Sara Vance Waddell is an art evangelist, spreading the gospel about the underappreciated female artist

By Betsy Ross, Contributing Writer
Photos and Videos by Madison Schmidt

When Sara Vance Waddell shows visitors around her art gallery/home in Indian Hill, it’s easy to see the passion with which she collects, displays and yes, gives her own personal audio tour of her collection. Rotated twice a year, the paintings, sculpture, performance art pieces and the like all showcase her favorite subject: The female artist.

Her passion to promote creative women has now become a new initiative for The Carnegie Art Gallery in Covington, part fundraiser and part educational program, and given her new opportunities at the Museum of Modern Art in New York.  

But it’s a long way, literally and figuratively, to the New York art scene from Sara’s birthplace in Ripley, Ohio, a journey she never envisioned. 

With the exception of a few John Ruthven paintings that her mother enjoyed collecting, Sara didn’t grow up with art or visiting museums. 

It wasn’t until she was hired as a media buyer for the Cincinnati Art Museum some two decades ago that art became part of her life. 

“Going to the museum for meetings and walking through the Great Hall, walking through galleries and seeing the art, it did something to me. I can’t explain it, it just happened. And at that point I decided to start being philanthropic, and made a donation to the museum in memory of my mom.”

The donation led to invitations on both the Art Museum board and the board of the Contemporary Arts Center (CAC). 

Having never been exposed to contemporary art, Sara was drawn to the variety of subject matter: Politics, sexual orientation, gender identity, for example. 

“I collect difficult work,” says Sara. “I don’t have too many pieces of work where you go: ‘That’s so beautiful.’ I hear the words, ‘it’s powerful, it’s riveting, it makes you think.’”

She had a connected and smart guide to help her navigate the contemporary arts scene when she began collecting in the late 1990s. Thom Collins, who served as the chief curator of the CAC when the Zaha Hadid building opened in its current location, began introducing Sara to artists in Cincinnati and New York. Collins is a leading American museum director and currently serves as the president of the prestigious Barnes Foundation in Philadelphia.

While there is no formal database or list of art collectors focusing on female artists, Sara hopes her collection will inspire other collectors.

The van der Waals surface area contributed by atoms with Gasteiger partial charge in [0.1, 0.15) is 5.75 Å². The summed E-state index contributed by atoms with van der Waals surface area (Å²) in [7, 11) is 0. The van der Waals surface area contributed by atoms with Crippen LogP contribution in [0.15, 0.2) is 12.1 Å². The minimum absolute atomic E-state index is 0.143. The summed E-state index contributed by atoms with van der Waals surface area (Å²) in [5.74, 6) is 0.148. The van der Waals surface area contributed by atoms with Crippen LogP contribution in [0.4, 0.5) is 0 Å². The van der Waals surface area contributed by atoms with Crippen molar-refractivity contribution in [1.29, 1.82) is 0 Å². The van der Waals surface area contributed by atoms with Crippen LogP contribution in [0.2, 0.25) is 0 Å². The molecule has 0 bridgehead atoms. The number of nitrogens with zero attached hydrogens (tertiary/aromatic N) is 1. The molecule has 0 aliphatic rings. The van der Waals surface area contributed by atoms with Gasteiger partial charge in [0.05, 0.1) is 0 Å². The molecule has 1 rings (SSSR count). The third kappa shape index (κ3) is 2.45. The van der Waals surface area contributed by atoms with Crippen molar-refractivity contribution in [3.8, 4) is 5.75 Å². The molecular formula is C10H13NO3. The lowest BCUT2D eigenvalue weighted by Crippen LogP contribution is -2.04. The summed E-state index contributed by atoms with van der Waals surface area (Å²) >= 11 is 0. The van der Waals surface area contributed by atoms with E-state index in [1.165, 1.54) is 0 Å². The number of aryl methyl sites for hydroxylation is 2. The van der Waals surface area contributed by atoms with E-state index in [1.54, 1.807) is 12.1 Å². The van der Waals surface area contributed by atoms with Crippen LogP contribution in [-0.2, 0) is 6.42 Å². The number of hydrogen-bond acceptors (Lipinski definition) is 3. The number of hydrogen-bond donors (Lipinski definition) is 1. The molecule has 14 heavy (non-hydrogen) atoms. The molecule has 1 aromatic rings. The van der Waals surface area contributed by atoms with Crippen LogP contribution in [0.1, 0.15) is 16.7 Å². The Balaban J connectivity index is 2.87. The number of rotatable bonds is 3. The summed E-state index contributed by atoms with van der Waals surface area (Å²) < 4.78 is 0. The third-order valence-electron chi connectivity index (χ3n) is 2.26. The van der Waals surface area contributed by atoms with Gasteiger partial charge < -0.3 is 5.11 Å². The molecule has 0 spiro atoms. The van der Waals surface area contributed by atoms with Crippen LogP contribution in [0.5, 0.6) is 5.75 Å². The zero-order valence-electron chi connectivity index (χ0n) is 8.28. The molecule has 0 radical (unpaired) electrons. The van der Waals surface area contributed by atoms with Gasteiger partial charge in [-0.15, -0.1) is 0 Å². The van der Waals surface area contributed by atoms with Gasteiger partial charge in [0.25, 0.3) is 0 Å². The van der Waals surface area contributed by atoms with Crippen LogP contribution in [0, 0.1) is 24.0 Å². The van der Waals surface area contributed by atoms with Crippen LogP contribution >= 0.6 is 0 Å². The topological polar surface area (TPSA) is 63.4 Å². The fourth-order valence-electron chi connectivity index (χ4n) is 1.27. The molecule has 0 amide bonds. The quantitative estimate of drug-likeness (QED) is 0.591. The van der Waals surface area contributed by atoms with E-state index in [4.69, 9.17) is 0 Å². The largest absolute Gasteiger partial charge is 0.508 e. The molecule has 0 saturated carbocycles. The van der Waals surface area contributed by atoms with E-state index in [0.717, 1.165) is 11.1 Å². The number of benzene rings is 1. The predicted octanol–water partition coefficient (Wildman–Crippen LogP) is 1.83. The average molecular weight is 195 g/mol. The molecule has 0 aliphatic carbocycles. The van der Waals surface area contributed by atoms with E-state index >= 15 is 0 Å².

Collectors are competitive. So what’s her biggest ‘get’ so far in the collection? 

Sara will quickly answer: “Carolee Schneemann’s Interior Scroll.”

According to an essay on the artist’s career: “Forty years ago on August 29, 1975, the thirty-six-year-old artist Carolee Schneemann pulled a scroll from her vagina. The performance, titled “Interior Scroll,” is an essential moment in performance art history, and an important milestone in the artist’s provocative and influential oeuvre.”

And what doesn’t she have that she’d like? 

“Perhaps a (German-born American sculptor) Eva Hesse piece.”

Sara is a rarity in the art world, in that her focus is on female artists.

Which brings us to The Carnegie and the female-centric programming Sara is helping launch. 

The “Art of She” was launched last week to support The Carnegie Gallery, an idea conceived by the Carnegie’s Katie Brass after a visit to Sara’s gallery. For $500 a year, the donor and a guest will be invited to two events each year focused on female artistic expression, which could range from visual arts, culinary arts or the occasional cocktail art.

The first event hosted by Sara in her gallery welcomed 50 guests who enjoyed a food demonstration by Chef Renee Schuler of Eat Well Celebrations and Feasts and a cocktail demonstration by Molly Wellmann of Wellmann Brands.

Interested in joining? Email Katie Brass at

Sara’s arts world is about to expand to the Museum of Modern Art (MoMA) in New York, again, with a focus on women artists. 

Cincinnati now shares Sara’s heart and art with New York where she and her wife, Michelle, have a second home.

She actively loans her art to museums and galleries for exhibitions. Curators started to take notice of Sara’s private collection. One curator from MOMA took particular notice and sent Sara a letter inviting her to join an acquisition committee called the Modern Women’s Art Fund, revived to help the museum acquire works of art by women for the MOMA.

It’s an opportunity for Sara to help curate the next generation of acquisitions for MoMA’s female artist collection, something she thinks museums can do better. 

Note to museums from Sara: “If there are museums that are acquiring women artists, I’d love to know about it because I’d be right there.”

Jackie ReauCULTURE